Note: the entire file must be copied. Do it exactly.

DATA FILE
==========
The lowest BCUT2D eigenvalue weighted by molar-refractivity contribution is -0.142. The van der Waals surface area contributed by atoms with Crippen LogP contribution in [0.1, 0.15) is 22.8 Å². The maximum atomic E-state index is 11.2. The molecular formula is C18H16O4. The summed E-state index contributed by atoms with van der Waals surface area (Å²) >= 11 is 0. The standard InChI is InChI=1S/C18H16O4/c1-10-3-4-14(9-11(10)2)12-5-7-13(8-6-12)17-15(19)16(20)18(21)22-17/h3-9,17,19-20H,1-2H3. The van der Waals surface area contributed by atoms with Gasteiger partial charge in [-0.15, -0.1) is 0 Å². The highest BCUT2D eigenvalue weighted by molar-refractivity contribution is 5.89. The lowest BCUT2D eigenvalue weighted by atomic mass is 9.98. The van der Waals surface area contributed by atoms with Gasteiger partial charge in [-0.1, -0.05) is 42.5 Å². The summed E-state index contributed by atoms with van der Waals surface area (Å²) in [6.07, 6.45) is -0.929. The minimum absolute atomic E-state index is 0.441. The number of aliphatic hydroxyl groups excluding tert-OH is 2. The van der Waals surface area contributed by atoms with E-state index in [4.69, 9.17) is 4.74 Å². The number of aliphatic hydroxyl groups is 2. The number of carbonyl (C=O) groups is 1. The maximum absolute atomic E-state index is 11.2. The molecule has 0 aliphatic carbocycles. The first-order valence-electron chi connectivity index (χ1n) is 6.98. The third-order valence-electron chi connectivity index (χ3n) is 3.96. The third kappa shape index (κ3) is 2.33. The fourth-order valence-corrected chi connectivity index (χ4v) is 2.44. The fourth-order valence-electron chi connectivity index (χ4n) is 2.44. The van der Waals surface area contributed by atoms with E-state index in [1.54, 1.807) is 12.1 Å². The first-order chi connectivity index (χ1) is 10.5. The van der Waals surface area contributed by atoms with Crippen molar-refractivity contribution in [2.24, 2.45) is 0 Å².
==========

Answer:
The lowest BCUT2D eigenvalue weighted by molar-refractivity contribution is -0.142. The van der Waals surface area contributed by atoms with Crippen LogP contribution in [0.1, 0.15) is 22.8 Å². The maximum atomic E-state index is 11.2. The molecular formula is C18H16O4. The summed E-state index contributed by atoms with van der Waals surface area (Å²) >= 11 is 0. The standard InChI is InChI=1S/C18H16O4/c1-10-3-4-14(9-11(10)2)12-5-7-13(8-6-12)17-15(19)16(20)18(21)22-17/h3-9,17,19-20H,1-2H3. The van der Waals surface area contributed by atoms with Gasteiger partial charge in [-0.15, -0.1) is 0 Å². The highest BCUT2D eigenvalue weighted by molar-refractivity contribution is 5.89. The lowest BCUT2D eigenvalue weighted by atomic mass is 9.98. The van der Waals surface area contributed by atoms with Gasteiger partial charge in [-0.1, -0.05) is 42.5 Å². The summed E-state index contributed by atoms with van der Waals surface area (Å²) in [6.07, 6.45) is -0.929. The minimum absolute atomic E-state index is 0.441. The number of aliphatic hydroxyl groups excluding tert-OH is 2. The van der Waals surface area contributed by atoms with E-state index in [4.69, 9.17) is 4.74 Å². The number of aliphatic hydroxyl groups is 2. The number of carbonyl (C=O) groups is 1. The maximum absolute atomic E-state index is 11.2. The molecule has 0 aliphatic carbocycles. The first-order valence-electron chi connectivity index (χ1n) is 6.98. The third-order valence-electron chi connectivity index (χ3n) is 3.96. The third kappa shape index (κ3) is 2.33. The fourth-order valence-corrected chi connectivity index (χ4v) is 2.44. The fourth-order valence-electron chi connectivity index (χ4n) is 2.44. The van der Waals surface area contributed by atoms with E-state index in [1.54, 1.807) is 12.1 Å². The first-order chi connectivity index (χ1) is 10.5. The van der Waals surface area contributed by atoms with Crippen molar-refractivity contribution in [2.24, 2.45) is 0 Å².